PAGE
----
All in the Details: Brief Musings on Type as Pictoral Elements
Typography basically boils down to the study and creation of visual elements that convey linguistic meaning. However, we are most used to seeing them in lines, and usually only read them left to right (or right to left or up to down, depending on which hemisphere you reside in). What if we could convey the same meaning without the arrangement of letters into lines? What if their arrangement could be completely different but still express the same message and power...perhaps even clearer than ever?
You may have seen the above portrait of Steve Jobs floating around on the internet for the past couple of months. It's elegant and powerful in a way that these exact same words simply lined up on a page could not achieve. It is part of a growing and exciting trend towards typographic portraits. Look at the below artworks/designs (yes, they are so beautiful and meaningful we are truly splitting hairs here). They may not be as well executed, but they are in the same vein as the Steve portrait.
At first glance, this is a recent trend. I remember doing similiar projects in typography class, being taught that this is indeed cutting edge, fresh, uncharted territory. I will agree that it is fresh in many ways, but nothing ever forms in a vacuum. If everything hasn't already been thought of in some way, then it has at least been touched upon. One of the earliest forms of typography as picture that I can think of is the illuminated manuscripts of the Middle Ages. Look below: the letter "N" is crafted from dozens of swirls, abstract and organic shapes, but when the viewer pulls back it comes into greater clarity as a letterform.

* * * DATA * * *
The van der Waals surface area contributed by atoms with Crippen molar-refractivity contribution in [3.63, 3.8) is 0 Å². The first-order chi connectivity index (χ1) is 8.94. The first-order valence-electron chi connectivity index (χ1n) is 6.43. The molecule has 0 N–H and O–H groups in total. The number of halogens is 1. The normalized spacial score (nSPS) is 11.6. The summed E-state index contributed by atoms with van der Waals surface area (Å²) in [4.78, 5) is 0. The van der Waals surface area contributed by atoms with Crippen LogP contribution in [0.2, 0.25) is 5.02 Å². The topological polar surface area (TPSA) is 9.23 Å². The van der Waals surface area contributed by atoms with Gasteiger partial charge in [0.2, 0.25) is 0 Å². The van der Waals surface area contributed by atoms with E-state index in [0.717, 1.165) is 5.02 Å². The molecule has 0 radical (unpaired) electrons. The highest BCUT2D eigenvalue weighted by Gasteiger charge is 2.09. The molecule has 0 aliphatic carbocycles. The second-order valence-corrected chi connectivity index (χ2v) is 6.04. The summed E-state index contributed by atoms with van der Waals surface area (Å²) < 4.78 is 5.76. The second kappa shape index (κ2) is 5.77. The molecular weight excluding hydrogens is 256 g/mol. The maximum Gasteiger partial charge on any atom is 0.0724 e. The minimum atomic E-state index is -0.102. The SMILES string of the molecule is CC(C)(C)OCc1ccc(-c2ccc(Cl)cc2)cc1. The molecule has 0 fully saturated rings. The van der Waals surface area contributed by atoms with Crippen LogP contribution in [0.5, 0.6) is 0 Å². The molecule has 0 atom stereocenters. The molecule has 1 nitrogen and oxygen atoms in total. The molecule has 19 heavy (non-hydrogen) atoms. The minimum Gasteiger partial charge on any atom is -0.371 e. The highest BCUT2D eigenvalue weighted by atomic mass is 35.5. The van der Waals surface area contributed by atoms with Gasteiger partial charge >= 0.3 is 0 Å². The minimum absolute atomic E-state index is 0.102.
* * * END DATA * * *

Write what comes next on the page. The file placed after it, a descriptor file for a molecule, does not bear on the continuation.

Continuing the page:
One thing to keep in mind, though, is that this is not the same as crafting a portrait from type. This is indeed creating new forms through combining, but it is a reversal of principles: while the manuscript is making a letter (man-made) out of natural forms, the portraits are the natural forms being made out of the man-made, which are the letters. This is one thing that makes them so unique. However, the creation of the man-made out of the natural would prevail in design for centuries.
Below is an alphabet that only further emphasizes my observation. While it is very clever that all the letters are made out of common objects, it is still the reverse.
it is not until the mid 20th century that we start to see forms, in earnest, being made from letters. The below poster from 1953 shows the growing trend, and I consider it to be a hybrid. The bike wheels are made from "O"s, and the Os are made from bike wheels. Which camp this piece falls into is not clear, but it is surely a step in the "type portrait" direction.
Yet another set of ads, getting closer but not there yet in theory.
It wasn't until the psychedelic art of the 1960's that we see type truly integrated into the forms of people and objects. Pioneers such as Peter Max and Victor Moscoso paved the way for the current state of typography in poster design. Fluid and wild, organic and artificial, theirs posters share, in a primitive sense, many characteristics with the sophisticated portraits at the beginning of this article.
While much has changed in the world of design in the past 40 years, undoubtedly, my goal in going through this brief history of type as forms was to get to the "a-ha" moment, the start of it all. And that start was the pychadelic, art nevou-inspried posters and album art of the 3rd quarter of the 20th century.